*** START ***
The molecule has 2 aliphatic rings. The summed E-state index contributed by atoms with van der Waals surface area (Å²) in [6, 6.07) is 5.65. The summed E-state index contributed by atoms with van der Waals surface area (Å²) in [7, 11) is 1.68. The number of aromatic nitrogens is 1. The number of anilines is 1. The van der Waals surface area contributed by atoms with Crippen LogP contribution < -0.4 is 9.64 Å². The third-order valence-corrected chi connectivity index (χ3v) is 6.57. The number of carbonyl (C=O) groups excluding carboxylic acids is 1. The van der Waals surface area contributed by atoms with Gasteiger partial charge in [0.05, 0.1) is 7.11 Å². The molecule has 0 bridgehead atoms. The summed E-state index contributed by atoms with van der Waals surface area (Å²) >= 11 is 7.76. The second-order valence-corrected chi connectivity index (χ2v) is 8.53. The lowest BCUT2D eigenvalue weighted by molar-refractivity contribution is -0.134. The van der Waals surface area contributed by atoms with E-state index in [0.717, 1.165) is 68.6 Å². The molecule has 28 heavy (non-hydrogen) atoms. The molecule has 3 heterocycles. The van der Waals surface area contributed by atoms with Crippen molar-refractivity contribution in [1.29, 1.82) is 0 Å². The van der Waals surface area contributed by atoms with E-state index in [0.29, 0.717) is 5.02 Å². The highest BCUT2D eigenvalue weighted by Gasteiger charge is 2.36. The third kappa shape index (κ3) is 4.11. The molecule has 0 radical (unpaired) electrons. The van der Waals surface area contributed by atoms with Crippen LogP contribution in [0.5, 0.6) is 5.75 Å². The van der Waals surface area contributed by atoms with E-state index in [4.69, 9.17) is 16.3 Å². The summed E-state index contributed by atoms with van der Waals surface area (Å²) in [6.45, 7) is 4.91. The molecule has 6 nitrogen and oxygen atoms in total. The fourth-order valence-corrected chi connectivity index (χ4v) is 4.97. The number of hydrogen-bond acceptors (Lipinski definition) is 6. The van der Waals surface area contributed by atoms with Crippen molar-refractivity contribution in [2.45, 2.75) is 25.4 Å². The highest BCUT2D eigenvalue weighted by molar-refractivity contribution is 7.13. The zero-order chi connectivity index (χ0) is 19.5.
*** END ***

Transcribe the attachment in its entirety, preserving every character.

The molecule has 2 aliphatic rings. The summed E-state index contributed by atoms with van der Waals surface area (Å²) in [6, 6.07) is 5.65. The summed E-state index contributed by atoms with van der Waals surface area (Å²) in [7, 11) is 1.68. The number of aromatic nitrogens is 1. The number of anilines is 1. The van der Waals surface area contributed by atoms with Crippen LogP contribution < -0.4 is 9.64 Å². The third-order valence-corrected chi connectivity index (χ3v) is 6.57. The number of carbonyl (C=O) groups excluding carboxylic acids is 1. The van der Waals surface area contributed by atoms with Gasteiger partial charge in [0.05, 0.1) is 7.11 Å². The molecule has 0 bridgehead atoms. The summed E-state index contributed by atoms with van der Waals surface area (Å²) >= 11 is 7.76. The second-order valence-corrected chi connectivity index (χ2v) is 8.53. The lowest BCUT2D eigenvalue weighted by molar-refractivity contribution is -0.134. The van der Waals surface area contributed by atoms with E-state index in [0.717, 1.165) is 68.6 Å². The molecule has 28 heavy (non-hydrogen) atoms. The molecule has 3 heterocycles. The van der Waals surface area contributed by atoms with Crippen molar-refractivity contribution in [1.29, 1.82) is 0 Å². The van der Waals surface area contributed by atoms with E-state index in [0.29, 0.717) is 5.02 Å². The highest BCUT2D eigenvalue weighted by Gasteiger charge is 2.36. The third kappa shape index (κ3) is 4.11. The molecule has 0 radical (unpaired) electrons. The van der Waals surface area contributed by atoms with Crippen LogP contribution in [0.5, 0.6) is 5.75 Å². The van der Waals surface area contributed by atoms with E-state index in [4.69, 9.17) is 16.3 Å². The summed E-state index contributed by atoms with van der Waals surface area (Å²) in [6.45, 7) is 4.91. The molecule has 6 nitrogen and oxygen atoms in total. The fourth-order valence-corrected chi connectivity index (χ4v) is 4.97. The number of hydrogen-bond acceptors (Lipinski definition) is 6. The van der Waals surface area contributed by atoms with Crippen molar-refractivity contribution in [2.45, 2.75) is 25.4 Å². The highest BCUT2D eigenvalue weighted by molar-refractivity contribution is 7.13. The zero-order chi connectivity index (χ0) is 19.5.